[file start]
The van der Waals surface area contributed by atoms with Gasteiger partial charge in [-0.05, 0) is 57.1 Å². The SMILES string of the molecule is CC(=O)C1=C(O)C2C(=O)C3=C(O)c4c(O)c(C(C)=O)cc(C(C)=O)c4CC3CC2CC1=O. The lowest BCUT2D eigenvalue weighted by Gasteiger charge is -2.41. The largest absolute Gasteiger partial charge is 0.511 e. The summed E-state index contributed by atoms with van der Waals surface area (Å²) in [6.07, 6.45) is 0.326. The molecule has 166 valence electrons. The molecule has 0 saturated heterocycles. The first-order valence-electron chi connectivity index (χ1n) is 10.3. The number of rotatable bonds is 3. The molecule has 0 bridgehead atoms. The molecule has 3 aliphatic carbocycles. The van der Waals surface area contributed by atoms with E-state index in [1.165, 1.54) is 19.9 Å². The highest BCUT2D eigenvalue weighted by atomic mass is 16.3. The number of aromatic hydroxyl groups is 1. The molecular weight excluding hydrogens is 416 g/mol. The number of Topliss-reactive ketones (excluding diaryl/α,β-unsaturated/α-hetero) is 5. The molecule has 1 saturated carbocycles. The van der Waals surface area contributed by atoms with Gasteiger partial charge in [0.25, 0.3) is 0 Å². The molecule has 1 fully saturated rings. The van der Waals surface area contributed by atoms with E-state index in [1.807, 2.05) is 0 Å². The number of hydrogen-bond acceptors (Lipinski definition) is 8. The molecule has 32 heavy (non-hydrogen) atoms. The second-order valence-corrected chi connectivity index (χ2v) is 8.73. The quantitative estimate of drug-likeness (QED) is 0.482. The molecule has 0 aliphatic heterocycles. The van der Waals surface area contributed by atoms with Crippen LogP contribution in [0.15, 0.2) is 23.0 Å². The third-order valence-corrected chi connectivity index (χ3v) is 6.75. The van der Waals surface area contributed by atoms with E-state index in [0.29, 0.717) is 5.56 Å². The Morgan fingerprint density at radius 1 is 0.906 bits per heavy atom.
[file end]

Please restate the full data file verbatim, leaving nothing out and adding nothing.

The van der Waals surface area contributed by atoms with Gasteiger partial charge in [-0.05, 0) is 57.1 Å². The SMILES string of the molecule is CC(=O)C1=C(O)C2C(=O)C3=C(O)c4c(O)c(C(C)=O)cc(C(C)=O)c4CC3CC2CC1=O. The lowest BCUT2D eigenvalue weighted by Gasteiger charge is -2.41. The largest absolute Gasteiger partial charge is 0.511 e. The summed E-state index contributed by atoms with van der Waals surface area (Å²) in [6.07, 6.45) is 0.326. The molecule has 166 valence electrons. The molecule has 0 saturated heterocycles. The first-order valence-electron chi connectivity index (χ1n) is 10.3. The number of rotatable bonds is 3. The molecule has 0 bridgehead atoms. The molecule has 3 aliphatic carbocycles. The van der Waals surface area contributed by atoms with E-state index in [1.165, 1.54) is 19.9 Å². The highest BCUT2D eigenvalue weighted by atomic mass is 16.3. The number of aromatic hydroxyl groups is 1. The molecular weight excluding hydrogens is 416 g/mol. The number of Topliss-reactive ketones (excluding diaryl/α,β-unsaturated/α-hetero) is 5. The molecule has 1 saturated carbocycles. The van der Waals surface area contributed by atoms with Gasteiger partial charge in [0.25, 0.3) is 0 Å². The molecule has 1 fully saturated rings. The van der Waals surface area contributed by atoms with E-state index in [1.807, 2.05) is 0 Å². The number of hydrogen-bond acceptors (Lipinski definition) is 8. The molecule has 32 heavy (non-hydrogen) atoms. The second-order valence-corrected chi connectivity index (χ2v) is 8.73. The quantitative estimate of drug-likeness (QED) is 0.482. The molecule has 0 aliphatic heterocycles. The van der Waals surface area contributed by atoms with Crippen LogP contribution in [0.15, 0.2) is 23.0 Å². The third-order valence-corrected chi connectivity index (χ3v) is 6.75. The van der Waals surface area contributed by atoms with E-state index in [0.29, 0.717) is 5.56 Å². The Morgan fingerprint density at radius 1 is 0.906 bits per heavy atom.